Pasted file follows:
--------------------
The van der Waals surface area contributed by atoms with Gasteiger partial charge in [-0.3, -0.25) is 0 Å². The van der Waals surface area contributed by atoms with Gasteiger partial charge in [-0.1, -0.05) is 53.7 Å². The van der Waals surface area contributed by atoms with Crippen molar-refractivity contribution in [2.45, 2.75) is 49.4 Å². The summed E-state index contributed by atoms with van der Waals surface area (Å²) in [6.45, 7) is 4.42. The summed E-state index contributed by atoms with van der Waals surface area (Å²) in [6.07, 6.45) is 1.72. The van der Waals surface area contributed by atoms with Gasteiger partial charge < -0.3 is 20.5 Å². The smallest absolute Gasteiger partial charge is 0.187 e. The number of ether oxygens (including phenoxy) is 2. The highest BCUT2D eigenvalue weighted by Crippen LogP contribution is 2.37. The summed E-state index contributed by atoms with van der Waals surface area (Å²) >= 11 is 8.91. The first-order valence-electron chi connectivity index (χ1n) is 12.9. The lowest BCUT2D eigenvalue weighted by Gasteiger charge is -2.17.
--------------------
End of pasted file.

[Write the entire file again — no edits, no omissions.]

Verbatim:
The van der Waals surface area contributed by atoms with Gasteiger partial charge in [-0.3, -0.25) is 0 Å². The van der Waals surface area contributed by atoms with Gasteiger partial charge in [-0.1, -0.05) is 53.7 Å². The van der Waals surface area contributed by atoms with Crippen molar-refractivity contribution in [2.45, 2.75) is 49.4 Å². The summed E-state index contributed by atoms with van der Waals surface area (Å²) in [6.45, 7) is 4.42. The summed E-state index contributed by atoms with van der Waals surface area (Å²) in [6.07, 6.45) is 1.72. The van der Waals surface area contributed by atoms with Gasteiger partial charge < -0.3 is 20.5 Å². The smallest absolute Gasteiger partial charge is 0.187 e. The number of ether oxygens (including phenoxy) is 2. The highest BCUT2D eigenvalue weighted by Crippen LogP contribution is 2.37. The summed E-state index contributed by atoms with van der Waals surface area (Å²) >= 11 is 8.91. The first-order valence-electron chi connectivity index (χ1n) is 12.9. The lowest BCUT2D eigenvalue weighted by Gasteiger charge is -2.17.